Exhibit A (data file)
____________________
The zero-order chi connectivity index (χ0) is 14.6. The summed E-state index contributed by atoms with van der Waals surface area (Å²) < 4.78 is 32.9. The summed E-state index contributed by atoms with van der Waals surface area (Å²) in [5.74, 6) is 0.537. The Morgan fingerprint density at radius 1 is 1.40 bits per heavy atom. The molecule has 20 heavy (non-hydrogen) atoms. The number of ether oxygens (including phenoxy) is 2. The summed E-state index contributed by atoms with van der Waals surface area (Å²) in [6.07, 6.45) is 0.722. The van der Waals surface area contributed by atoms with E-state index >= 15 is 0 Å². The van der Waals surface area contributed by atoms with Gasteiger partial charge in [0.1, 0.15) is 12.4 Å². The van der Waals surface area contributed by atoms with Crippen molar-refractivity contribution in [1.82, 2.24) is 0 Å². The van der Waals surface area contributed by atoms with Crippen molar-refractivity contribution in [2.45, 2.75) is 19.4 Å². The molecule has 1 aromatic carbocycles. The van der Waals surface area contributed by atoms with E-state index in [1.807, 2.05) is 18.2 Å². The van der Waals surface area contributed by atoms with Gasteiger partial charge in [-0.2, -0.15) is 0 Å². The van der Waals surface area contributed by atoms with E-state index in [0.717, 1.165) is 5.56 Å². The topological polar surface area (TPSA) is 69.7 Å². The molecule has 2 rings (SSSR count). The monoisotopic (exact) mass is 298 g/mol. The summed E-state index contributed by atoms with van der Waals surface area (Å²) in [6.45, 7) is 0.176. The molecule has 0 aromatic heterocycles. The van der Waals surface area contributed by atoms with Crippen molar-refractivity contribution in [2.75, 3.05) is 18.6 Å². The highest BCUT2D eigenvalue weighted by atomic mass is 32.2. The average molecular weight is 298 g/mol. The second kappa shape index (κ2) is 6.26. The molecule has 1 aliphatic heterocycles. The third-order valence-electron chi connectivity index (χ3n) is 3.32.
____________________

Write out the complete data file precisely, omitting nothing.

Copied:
The zero-order chi connectivity index (χ0) is 14.6. The summed E-state index contributed by atoms with van der Waals surface area (Å²) < 4.78 is 32.9. The summed E-state index contributed by atoms with van der Waals surface area (Å²) in [5.74, 6) is 0.537. The Morgan fingerprint density at radius 1 is 1.40 bits per heavy atom. The molecule has 20 heavy (non-hydrogen) atoms. The number of ether oxygens (including phenoxy) is 2. The summed E-state index contributed by atoms with van der Waals surface area (Å²) in [6.07, 6.45) is 0.722. The van der Waals surface area contributed by atoms with E-state index >= 15 is 0 Å². The van der Waals surface area contributed by atoms with Gasteiger partial charge in [0.1, 0.15) is 12.4 Å². The van der Waals surface area contributed by atoms with Crippen molar-refractivity contribution in [1.82, 2.24) is 0 Å². The van der Waals surface area contributed by atoms with Crippen molar-refractivity contribution in [2.45, 2.75) is 19.4 Å². The molecule has 1 aromatic carbocycles. The van der Waals surface area contributed by atoms with E-state index in [1.807, 2.05) is 18.2 Å². The van der Waals surface area contributed by atoms with Gasteiger partial charge in [-0.2, -0.15) is 0 Å². The van der Waals surface area contributed by atoms with E-state index in [0.717, 1.165) is 5.56 Å². The topological polar surface area (TPSA) is 69.7 Å². The molecule has 2 rings (SSSR count). The monoisotopic (exact) mass is 298 g/mol. The summed E-state index contributed by atoms with van der Waals surface area (Å²) in [6.45, 7) is 0.176. The molecule has 0 aromatic heterocycles. The van der Waals surface area contributed by atoms with Crippen molar-refractivity contribution in [2.75, 3.05) is 18.6 Å². The highest BCUT2D eigenvalue weighted by atomic mass is 32.2. The average molecular weight is 298 g/mol. The second kappa shape index (κ2) is 6.26. The molecule has 1 aliphatic heterocycles. The third-order valence-electron chi connectivity index (χ3n) is 3.32.